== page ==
Random Thoughts On Sonoma
I was not looking forward to this race at all. Before the race, I was tempted to watch a Jake & The Fat Man marathon that I had come across, but I had promised Roy Hobbson that I would join him on his Versus Live Chat that he was hosting. I don’t think he would have missed me. The Pagodians were out in full force and I contributed little, if anything, to the event.
In all honesty, the race was better than I expected. It was sloppy and lacked suspense, but there was a lot of bumping amongst the backmarkers to keep things interesting.
Simona de Silvestro was using her heavier old Dallara as a tank. She booted Rafa Matos, as his car suddenly had a forty-five degree tilt to it – but amazingly, he held onto the position. Later on, one of the KV cars punted her – but that was nothing compared to the shove that Takuma Sato gave Danica Patrick with three laps to go.
The most spectacular event involved Dan Wheldon, before he even got to the green flag. Bertrand Baguette ran up into the rear of Wheldon’s car. When they locked wheels, Wheldon’s car flipped over and spun like a top as car and driver pirouetted down the track. Fortunately, Wheldon escaped injury.
Marco had an unspectacular day, as well. He ran into the side of JR Hildebrand, ending Hildebrand’s day early and generally just being a nuisance to most of the drivers, on his way to finishing twelfth. His teammates had varied results. Danica would finish sixteenth, but Tony Kanaan and Ryan Hunter-Reay finished seventh and eighth respectively.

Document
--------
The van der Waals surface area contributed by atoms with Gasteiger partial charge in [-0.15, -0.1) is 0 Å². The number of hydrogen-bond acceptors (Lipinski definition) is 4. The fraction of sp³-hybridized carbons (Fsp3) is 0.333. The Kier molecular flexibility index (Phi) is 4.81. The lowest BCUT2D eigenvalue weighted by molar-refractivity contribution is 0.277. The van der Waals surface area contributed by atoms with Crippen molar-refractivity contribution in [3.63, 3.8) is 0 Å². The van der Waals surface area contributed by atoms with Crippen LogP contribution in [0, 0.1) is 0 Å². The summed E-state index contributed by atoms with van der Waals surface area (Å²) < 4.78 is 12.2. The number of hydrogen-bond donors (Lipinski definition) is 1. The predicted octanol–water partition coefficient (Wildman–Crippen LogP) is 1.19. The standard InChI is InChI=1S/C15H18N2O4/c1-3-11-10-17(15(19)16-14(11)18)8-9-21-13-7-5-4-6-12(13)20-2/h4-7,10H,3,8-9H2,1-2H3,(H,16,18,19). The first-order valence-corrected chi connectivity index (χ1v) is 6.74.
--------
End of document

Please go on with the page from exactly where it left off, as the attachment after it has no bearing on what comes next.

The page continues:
The final standings of this race were pretty predictable. The top five were three Penske cars and two Ganassi cars, followed by Justin Wilson for Dreyer & Reinbold, the two Andretti Autosport entries and then Graham Rahal. The only pleasant surprise was that Alex Lloyd finished tenth for Dale Coyne.
TV Coverage: I hate to say it, but this was the weakest effort I have seen from Versus this season. They over-hyped the Will Power accident from a year ago. Sure it was worth mentioning and doing a small feature on it, but the feature was way over-dramatic and way too long. Then, we were subjected to mentions of it throughout the telecast and then again in victory lane.
Lindy Thackston seemed a little off her game as she stammered and stuttered at the beginning of the telecast, as well as during her Dario Franchitti interview before the race. All three in the booth seemed to have some gaffes and Robbie Floyd had an ill-timed and boring feature on heart rates of drivers. Mid-way through the segment, Baguette crashed, but instead of showing replays as to what happened – they returned to the “Pit-Fit” guy to show us graphs on driver’s heart rates. I know this was Pit-Fit guy’s time in the spotlight, but was that more important than the accident?
The worst moment for Versus was when they cut away to yet another commercial with five laps to go. There were only two laps when they returned, but they felt compelled to show some intro shots of Will Power instead of the final moments of the race. It was frustrating, to say the least.